"When you watch young bands, they really focus on their playing, but don't pay much attention to what it looks like," There are already too many bands about looks and not about music, that this sort of thing doesn't bother me.
    Some movement is necessary. I remember at a show I couldn't walk much due to space shortage, so I bent down during the solo. The crowd pretty much screamed for that. So yes, move something.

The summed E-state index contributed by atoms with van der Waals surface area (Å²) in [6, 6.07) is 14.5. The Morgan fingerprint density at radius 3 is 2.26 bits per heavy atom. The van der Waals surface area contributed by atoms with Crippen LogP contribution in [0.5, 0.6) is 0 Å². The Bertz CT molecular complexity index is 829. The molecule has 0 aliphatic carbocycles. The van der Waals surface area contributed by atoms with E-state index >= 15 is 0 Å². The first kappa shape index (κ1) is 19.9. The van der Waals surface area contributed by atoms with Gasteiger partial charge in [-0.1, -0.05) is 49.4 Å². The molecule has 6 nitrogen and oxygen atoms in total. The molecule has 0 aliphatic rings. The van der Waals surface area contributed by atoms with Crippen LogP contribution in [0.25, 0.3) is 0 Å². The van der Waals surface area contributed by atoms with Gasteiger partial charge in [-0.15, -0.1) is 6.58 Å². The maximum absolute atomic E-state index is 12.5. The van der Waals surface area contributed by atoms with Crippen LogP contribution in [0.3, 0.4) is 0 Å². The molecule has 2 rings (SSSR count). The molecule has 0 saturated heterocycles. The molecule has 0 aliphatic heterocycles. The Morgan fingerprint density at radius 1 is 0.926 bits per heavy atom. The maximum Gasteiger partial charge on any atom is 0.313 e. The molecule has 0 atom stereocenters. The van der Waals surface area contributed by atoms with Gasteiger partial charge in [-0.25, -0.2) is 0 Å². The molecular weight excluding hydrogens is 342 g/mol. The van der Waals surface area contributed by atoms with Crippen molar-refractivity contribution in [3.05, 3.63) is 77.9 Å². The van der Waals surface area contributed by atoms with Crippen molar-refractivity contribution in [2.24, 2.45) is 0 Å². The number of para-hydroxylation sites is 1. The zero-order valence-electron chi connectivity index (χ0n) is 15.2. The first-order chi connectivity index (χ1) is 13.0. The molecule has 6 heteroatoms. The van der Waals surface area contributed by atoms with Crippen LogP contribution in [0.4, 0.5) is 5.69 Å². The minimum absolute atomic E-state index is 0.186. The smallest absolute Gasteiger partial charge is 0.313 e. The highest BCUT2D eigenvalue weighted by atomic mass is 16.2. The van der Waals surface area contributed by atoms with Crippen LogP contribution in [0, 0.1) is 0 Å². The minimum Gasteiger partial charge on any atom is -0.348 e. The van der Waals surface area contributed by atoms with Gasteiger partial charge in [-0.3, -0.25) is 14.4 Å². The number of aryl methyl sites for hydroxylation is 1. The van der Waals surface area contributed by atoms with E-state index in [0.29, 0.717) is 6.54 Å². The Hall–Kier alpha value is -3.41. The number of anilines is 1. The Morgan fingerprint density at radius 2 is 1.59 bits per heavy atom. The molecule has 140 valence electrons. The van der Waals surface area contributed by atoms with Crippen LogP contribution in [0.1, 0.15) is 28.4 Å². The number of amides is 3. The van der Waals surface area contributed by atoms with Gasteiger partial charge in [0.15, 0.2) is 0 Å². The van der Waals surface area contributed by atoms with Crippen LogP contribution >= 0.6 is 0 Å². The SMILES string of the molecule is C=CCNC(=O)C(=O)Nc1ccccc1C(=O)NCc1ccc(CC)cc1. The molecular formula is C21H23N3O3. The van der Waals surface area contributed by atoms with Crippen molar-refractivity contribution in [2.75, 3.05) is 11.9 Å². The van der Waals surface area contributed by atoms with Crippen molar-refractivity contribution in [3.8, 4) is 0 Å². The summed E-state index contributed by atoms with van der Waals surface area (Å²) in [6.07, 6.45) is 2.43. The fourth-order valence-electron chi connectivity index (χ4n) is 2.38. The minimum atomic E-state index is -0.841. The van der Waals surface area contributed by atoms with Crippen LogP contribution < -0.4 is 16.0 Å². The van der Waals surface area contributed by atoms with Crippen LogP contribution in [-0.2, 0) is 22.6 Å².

It depends entirely on the aesthetic you're going for though. Dragged Into Sunlight perform their live shows in darkness, with their backs to the audience. And that works just fine for that particular band because it's the exact sort of style that they're going for, and one that forces the audience to immerse fully in the music rather than get caught up in the personalities onstage.
    Technical wise, you should look at your picking instead of your fingers.
    Why? I automatically know what my right hand is doing. It stays in relatively the same spot the entire time. The most important part is watching your left hand for the jumps it does. If you play a song that goes up and down on the neck it's helpful to have a reference point.